The nation has been shocked by the appalling stories of bullying and abuse at the Winterbourne View care home near Bristol. That sort of staff behaviour might have been expected in a Soviet mental asylum in the 1930s, but surely not in England in the 21st Century.
But we need a response that is practical and effective, not one driven merely by sentiment. Perhaps predictably, a commentator showed up on the BBC saying that care for the elderly should be based purely on compassion, and that business had no place in it. Of course he did not define “compassion”. Surely he didn’t mean that we should rely on nothing but private charity and voluntary work?
But his comment is naïve. Care for the elderly requires premises, and staff, and catering, and laundry, and a host of other services. These services are provided by people who, however compassionate, also (and very reasonably) expect to be paid. So we need money, and we need a business plan.
The choice is not between hard-headed, profit-driven businesses on the one hand, and generous compassionate volunteers on the other. It is between a budget and a business plan managed by the private sector, or one managed by the public sector. And there is no prima facie reason to suppose that the public sector is better able to deliver than the private.
Of course the stories from Winterbourne View were quite dreadful. Yet if we read the recent press coverage of care in the NHS, we see callous neglect that fails to meet requirements of old people for dignity, for health, for basic food and care and hygiene, or for human contact and consideration. Some families have claimed that neglect in NHS facilities has led directly to premature deaths. Admittedly we have not seen quite the direct bullying and abuse of the Winterbourne reports, but we have seen enough to know that the NHS has no monopoly on compassion, and that the public sector provides no guarantee of acceptable treatment.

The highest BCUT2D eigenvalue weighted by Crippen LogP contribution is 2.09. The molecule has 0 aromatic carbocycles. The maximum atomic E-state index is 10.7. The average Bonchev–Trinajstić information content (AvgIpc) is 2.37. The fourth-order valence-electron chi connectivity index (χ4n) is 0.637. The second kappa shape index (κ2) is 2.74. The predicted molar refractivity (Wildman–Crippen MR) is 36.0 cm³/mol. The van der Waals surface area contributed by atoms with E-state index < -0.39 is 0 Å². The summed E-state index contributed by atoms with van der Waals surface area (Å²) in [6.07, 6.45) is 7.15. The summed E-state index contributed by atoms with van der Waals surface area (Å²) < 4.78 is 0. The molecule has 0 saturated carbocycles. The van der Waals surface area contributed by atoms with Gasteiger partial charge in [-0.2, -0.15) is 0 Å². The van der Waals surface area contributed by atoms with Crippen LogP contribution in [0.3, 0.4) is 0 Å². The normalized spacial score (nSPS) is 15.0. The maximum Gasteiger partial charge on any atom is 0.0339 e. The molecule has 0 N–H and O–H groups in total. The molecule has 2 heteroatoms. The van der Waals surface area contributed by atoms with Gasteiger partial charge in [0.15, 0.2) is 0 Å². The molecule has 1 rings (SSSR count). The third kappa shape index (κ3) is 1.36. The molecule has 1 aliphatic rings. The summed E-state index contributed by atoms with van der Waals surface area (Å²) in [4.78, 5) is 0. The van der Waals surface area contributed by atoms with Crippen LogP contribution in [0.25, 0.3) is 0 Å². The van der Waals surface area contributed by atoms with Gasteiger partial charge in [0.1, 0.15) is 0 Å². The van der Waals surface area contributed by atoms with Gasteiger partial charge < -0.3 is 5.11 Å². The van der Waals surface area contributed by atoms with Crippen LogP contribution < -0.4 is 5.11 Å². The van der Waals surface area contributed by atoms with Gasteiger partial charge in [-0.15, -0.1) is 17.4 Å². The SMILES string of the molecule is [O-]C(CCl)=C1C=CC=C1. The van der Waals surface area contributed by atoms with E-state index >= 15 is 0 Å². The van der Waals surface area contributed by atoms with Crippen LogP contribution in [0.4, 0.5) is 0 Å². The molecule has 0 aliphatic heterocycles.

We constantly hear from the left that “health matters so much that the profit motive has no place in medicine”. And I am inclined to ask “Why not?”. You could say, rightly, that food is critical to human life, but no one argues that the profit motive has no place in supermarkets.
The left seeks to condemn profit as all about greed and institutionalised theft. So let’s recall what profit is really about. First of all, it is a measure that enables us to see whether resources in an enterprise are being managed effectively, which is surely as important in healthcare as anywhere else. Secondly, it provides the motive to invest in new and better facilities, and indeed frequently provides the funds to invest as well. In principle, then, profits are a good thing.
That said, I turn to the story of Southern Cross, the care home operator with 700+ homes which, according to the Daily Mail, has been left high and dry by the private equity firm Blackstone. I should stress that Blackstone has angrily rebutted the Daily Mail version, and I have no comment as to who has the story correct. But the Mail’s version is that Blackstone took control of Southern Cross, and made it set up sale-and-lease-back plans for all its properties. When the economic down-turn hit, Southern Cross was left unable to meet the rents, and without the property portfolio. Meantime Blackstone (they say) made off with the sale proceeds.
If this is true — I stress if — then something has gone seriously wrong. Frequently private equity firms do a great job. They may take a failing company and turn it around. They may restructure businesses so that they become and remain viable. Certainly they talk a good story on jobs and investment. But it surely would not be acceptable for a private equity firm to asset-strip a company (especially a company providing a vital public service) in this way, and leave it to collapse.
I remember when I was in business in the seventies and eighties, we had bright young accountants with the brilliant idea of sale-and-lease-back. It certainly freed up funds in the short-term. But companies found that in a few short years, they had spent the capital sum paying rent to the new land-lord, and then forever after were paying an escalating rent for the property they used to own. “We’re in the widget business, not the property business” was the mantra. But that still didn’t mean that selling the property was a good idea.
It hurts me to say it, but if the Daily Mail story is right, then we need to look at ways of curbing such activity — hopefully without resort to excessive and heavy-handed regulation.